Bush wanted to remove Saddam, through military action, justified by the conjunction of terrorism and WMD. But the intelligence and facts were being fixed around the policy.

    And even in that Wikipedia article it is admitted that, … the usage of the phrase “were being fixed” in the 5th sentence is a colloquialism meaning “to agree upon”. The author of the memo, Matthew Rycroft, uses this term in a similar way in an e-mail. Link

    The point being, there is very little in the Downing Street Memo that says, “Bush is going to outright lie to the American people.” While the Downing Street Memo is proof of an Iraq war agenda as early as summer 2002, it has yet to be proven as the smoking gun of Presidential deception. Although I will not rule out that it well may come to pass.

    Will the public care if and when it does? Probably not, as you say. But that is of no concern to me. My moral barometer is not set by the majority. I hold myself to my own standards, even if they’re higher than the majority’s (and occasionally when they’re lower ;) ).

    And a President boldly lying to the electorate is contemptible. Be it about stealing a cookie or the commencement of World War 3. There is no kind of Richter scale for it. The truth is the truth, and a lie is a lie. Tell me the truth, or stand down.

    As always, one man’s opinion.

  9. On the subject of whether a lie is a lie, i.e. whether a lie is an absolute or a relative thing, ask yourself about categories of mistruth such as intentional misleading, exaggeration, subterfuge, selecting facts to support a view while ignoring facts that don’t (there should be a word for that habit — I’ll bet the Germans have one :).

    I really do think it’s a mistake to say “a lie is a lie” and leave it at that. Reality is much more complex than most black-and-white views allow.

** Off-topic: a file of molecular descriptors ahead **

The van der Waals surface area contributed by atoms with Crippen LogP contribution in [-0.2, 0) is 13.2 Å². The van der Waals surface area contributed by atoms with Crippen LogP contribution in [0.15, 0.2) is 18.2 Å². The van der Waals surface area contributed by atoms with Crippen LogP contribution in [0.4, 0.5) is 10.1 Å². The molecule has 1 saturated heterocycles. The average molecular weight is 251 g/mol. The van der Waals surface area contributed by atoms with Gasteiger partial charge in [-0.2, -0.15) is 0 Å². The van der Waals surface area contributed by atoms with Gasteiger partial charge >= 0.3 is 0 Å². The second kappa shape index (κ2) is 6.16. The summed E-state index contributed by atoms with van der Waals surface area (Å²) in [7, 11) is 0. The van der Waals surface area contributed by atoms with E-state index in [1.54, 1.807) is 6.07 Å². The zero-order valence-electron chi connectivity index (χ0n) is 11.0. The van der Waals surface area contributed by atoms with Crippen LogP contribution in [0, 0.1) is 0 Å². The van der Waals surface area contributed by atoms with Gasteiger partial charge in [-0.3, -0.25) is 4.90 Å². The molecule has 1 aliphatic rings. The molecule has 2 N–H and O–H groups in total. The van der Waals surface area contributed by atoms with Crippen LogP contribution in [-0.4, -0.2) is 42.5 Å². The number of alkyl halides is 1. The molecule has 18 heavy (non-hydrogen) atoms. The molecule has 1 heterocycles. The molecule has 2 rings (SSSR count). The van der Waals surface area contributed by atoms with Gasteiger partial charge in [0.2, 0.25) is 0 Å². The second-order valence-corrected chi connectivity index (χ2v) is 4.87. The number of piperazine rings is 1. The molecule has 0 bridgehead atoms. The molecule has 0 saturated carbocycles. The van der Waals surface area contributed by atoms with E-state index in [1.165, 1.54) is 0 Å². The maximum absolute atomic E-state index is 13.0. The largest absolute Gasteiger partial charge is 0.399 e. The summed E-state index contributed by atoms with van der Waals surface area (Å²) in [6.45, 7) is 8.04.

10. So according to the Venn Diagram, somewhere out there is a sizable group of people who find our president a likable liar. How patriotic.

    So given that you find admitted lies on the part of national leaders to be no encumbrance to liking them, why exactly does this Venn diagram surprise you?

    No disrespect intended, it’s just strikes me as sublimely ironic.

  11. So given that you find admitted lies on the part of national leaders to be no encumbrance to liking them, why exactly does this Venn diagram surprise you?

    I wouldn’t say “no encumbrance” – I certainly liked Clinton less after the Big Lie. But I thought the lie was minor in a political context compared to matters of national importance, and I still think he was one of the century’s great presidents, not to mention very likable.

    Bush, in contrast, has mislead, distorted, exaggerated and buffooned his way through 1.5 terms and will go down in history as a failure as president.

    But I think the mistake I made in this post is in failing to recognize the fact that when it comes to perception, personal likability is distinct from political success. Bush may be rated likable as a person even if he’s also seen as dishonest. But that doesn’t mean people automatically find liars likable, or that people should automatically stop liking someone known to lie sometimes.

  12. To put it another way, I think the reason you find it “sublimely ironic” that my standards for these two presidents and these two forms of lie are different is that you see all lies as being equivalent, that you feel that a lie is simply a lie.

    To me, the two forms are so vastly different, and they come from such different kinds of people, with such vastly different ramifications for the U.S. and the world, that they’re not even comparable. Therefore, to me, it’s sensible to view them differently, not ironic.